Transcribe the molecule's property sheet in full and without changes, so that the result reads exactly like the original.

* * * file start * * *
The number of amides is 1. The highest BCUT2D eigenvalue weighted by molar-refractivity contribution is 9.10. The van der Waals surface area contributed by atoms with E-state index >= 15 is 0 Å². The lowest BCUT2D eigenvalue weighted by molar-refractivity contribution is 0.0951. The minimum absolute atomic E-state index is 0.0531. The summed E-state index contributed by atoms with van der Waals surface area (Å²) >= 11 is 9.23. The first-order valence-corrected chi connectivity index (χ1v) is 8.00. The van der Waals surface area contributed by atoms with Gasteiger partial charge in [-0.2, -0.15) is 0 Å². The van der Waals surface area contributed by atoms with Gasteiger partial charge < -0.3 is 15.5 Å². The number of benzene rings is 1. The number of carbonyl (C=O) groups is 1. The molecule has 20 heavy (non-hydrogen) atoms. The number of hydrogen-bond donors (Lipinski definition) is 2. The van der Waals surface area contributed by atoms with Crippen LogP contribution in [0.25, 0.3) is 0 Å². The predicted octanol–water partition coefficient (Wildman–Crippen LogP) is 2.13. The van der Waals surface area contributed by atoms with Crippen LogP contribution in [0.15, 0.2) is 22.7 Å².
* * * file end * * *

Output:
The number of amides is 1. The highest BCUT2D eigenvalue weighted by molar-refractivity contribution is 9.10. The van der Waals surface area contributed by atoms with E-state index >= 15 is 0 Å². The lowest BCUT2D eigenvalue weighted by molar-refractivity contribution is 0.0951. The minimum absolute atomic E-state index is 0.0531. The summed E-state index contributed by atoms with van der Waals surface area (Å²) >= 11 is 9.23. The first-order valence-corrected chi connectivity index (χ1v) is 8.00. The van der Waals surface area contributed by atoms with Gasteiger partial charge in [-0.2, -0.15) is 0 Å². The van der Waals surface area contributed by atoms with Gasteiger partial charge < -0.3 is 15.5 Å². The number of benzene rings is 1. The number of carbonyl (C=O) groups is 1. The molecule has 20 heavy (non-hydrogen) atoms. The number of hydrogen-bond donors (Lipinski definition) is 2. The van der Waals surface area contributed by atoms with Crippen LogP contribution in [0.25, 0.3) is 0 Å². The predicted octanol–water partition coefficient (Wildman–Crippen LogP) is 2.13. The van der Waals surface area contributed by atoms with Crippen LogP contribution in [0.15, 0.2) is 22.7 Å².